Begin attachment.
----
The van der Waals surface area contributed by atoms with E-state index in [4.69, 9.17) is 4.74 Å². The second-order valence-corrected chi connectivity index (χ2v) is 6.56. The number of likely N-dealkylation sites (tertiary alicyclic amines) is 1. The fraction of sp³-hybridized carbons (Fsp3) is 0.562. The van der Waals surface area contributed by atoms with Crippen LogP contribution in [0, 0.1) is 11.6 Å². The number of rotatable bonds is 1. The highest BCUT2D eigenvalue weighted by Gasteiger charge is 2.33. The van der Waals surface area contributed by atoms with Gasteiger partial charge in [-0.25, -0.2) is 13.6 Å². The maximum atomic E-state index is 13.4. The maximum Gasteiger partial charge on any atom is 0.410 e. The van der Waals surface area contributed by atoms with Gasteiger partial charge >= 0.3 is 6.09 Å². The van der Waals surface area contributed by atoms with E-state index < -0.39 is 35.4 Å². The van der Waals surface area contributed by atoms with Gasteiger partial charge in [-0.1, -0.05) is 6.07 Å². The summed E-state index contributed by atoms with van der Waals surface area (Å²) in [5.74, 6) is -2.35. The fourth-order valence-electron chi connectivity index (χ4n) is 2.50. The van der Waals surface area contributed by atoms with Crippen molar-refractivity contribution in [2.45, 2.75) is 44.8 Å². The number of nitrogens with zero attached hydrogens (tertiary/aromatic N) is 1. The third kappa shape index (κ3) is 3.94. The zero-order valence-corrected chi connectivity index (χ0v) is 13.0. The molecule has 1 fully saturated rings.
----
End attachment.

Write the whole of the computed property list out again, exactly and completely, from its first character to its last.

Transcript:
The van der Waals surface area contributed by atoms with E-state index in [4.69, 9.17) is 4.74 Å². The second-order valence-corrected chi connectivity index (χ2v) is 6.56. The number of likely N-dealkylation sites (tertiary alicyclic amines) is 1. The fraction of sp³-hybridized carbons (Fsp3) is 0.562. The van der Waals surface area contributed by atoms with Crippen LogP contribution in [0, 0.1) is 11.6 Å². The number of rotatable bonds is 1. The highest BCUT2D eigenvalue weighted by Gasteiger charge is 2.33. The van der Waals surface area contributed by atoms with Gasteiger partial charge in [-0.25, -0.2) is 13.6 Å². The maximum atomic E-state index is 13.4. The maximum Gasteiger partial charge on any atom is 0.410 e. The van der Waals surface area contributed by atoms with Gasteiger partial charge >= 0.3 is 6.09 Å². The van der Waals surface area contributed by atoms with E-state index < -0.39 is 35.4 Å². The van der Waals surface area contributed by atoms with Gasteiger partial charge in [-0.1, -0.05) is 6.07 Å². The summed E-state index contributed by atoms with van der Waals surface area (Å²) in [5.74, 6) is -2.35. The fourth-order valence-electron chi connectivity index (χ4n) is 2.50. The van der Waals surface area contributed by atoms with Crippen molar-refractivity contribution in [2.45, 2.75) is 44.8 Å². The number of nitrogens with zero attached hydrogens (tertiary/aromatic N) is 1. The third kappa shape index (κ3) is 3.94. The zero-order valence-corrected chi connectivity index (χ0v) is 13.0. The molecule has 1 fully saturated rings.